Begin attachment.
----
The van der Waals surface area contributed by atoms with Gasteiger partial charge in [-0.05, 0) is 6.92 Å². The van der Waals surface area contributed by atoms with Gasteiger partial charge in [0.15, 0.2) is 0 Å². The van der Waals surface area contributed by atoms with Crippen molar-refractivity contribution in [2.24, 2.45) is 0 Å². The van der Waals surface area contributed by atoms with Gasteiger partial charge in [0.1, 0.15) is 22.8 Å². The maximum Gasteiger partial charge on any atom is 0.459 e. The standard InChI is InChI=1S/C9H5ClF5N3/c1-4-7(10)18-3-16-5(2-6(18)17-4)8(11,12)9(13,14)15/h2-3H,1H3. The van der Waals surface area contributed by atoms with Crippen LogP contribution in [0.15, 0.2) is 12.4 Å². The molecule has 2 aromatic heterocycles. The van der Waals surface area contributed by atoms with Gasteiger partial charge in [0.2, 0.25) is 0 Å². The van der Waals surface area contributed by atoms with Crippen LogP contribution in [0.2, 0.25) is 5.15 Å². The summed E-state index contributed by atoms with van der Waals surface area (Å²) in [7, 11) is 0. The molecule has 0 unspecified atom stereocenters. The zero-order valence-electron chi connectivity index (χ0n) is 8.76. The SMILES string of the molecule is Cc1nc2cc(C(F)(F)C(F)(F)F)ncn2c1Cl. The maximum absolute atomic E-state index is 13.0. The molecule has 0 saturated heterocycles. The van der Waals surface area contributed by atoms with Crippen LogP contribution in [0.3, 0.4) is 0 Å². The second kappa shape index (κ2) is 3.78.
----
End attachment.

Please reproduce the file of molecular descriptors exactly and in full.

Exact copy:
The van der Waals surface area contributed by atoms with Gasteiger partial charge in [-0.05, 0) is 6.92 Å². The van der Waals surface area contributed by atoms with Gasteiger partial charge in [0.15, 0.2) is 0 Å². The van der Waals surface area contributed by atoms with Crippen molar-refractivity contribution in [2.24, 2.45) is 0 Å². The van der Waals surface area contributed by atoms with Gasteiger partial charge in [0.1, 0.15) is 22.8 Å². The maximum Gasteiger partial charge on any atom is 0.459 e. The standard InChI is InChI=1S/C9H5ClF5N3/c1-4-7(10)18-3-16-5(2-6(18)17-4)8(11,12)9(13,14)15/h2-3H,1H3. The van der Waals surface area contributed by atoms with Crippen LogP contribution in [0.15, 0.2) is 12.4 Å². The molecule has 2 aromatic heterocycles. The van der Waals surface area contributed by atoms with Gasteiger partial charge in [0.2, 0.25) is 0 Å². The van der Waals surface area contributed by atoms with Crippen LogP contribution in [0.2, 0.25) is 5.15 Å². The summed E-state index contributed by atoms with van der Waals surface area (Å²) in [7, 11) is 0. The molecule has 0 unspecified atom stereocenters. The zero-order valence-electron chi connectivity index (χ0n) is 8.76. The SMILES string of the molecule is Cc1nc2cc(C(F)(F)C(F)(F)F)ncn2c1Cl. The maximum absolute atomic E-state index is 13.0. The molecule has 0 saturated heterocycles. The van der Waals surface area contributed by atoms with Crippen LogP contribution in [0.3, 0.4) is 0 Å². The second kappa shape index (κ2) is 3.78.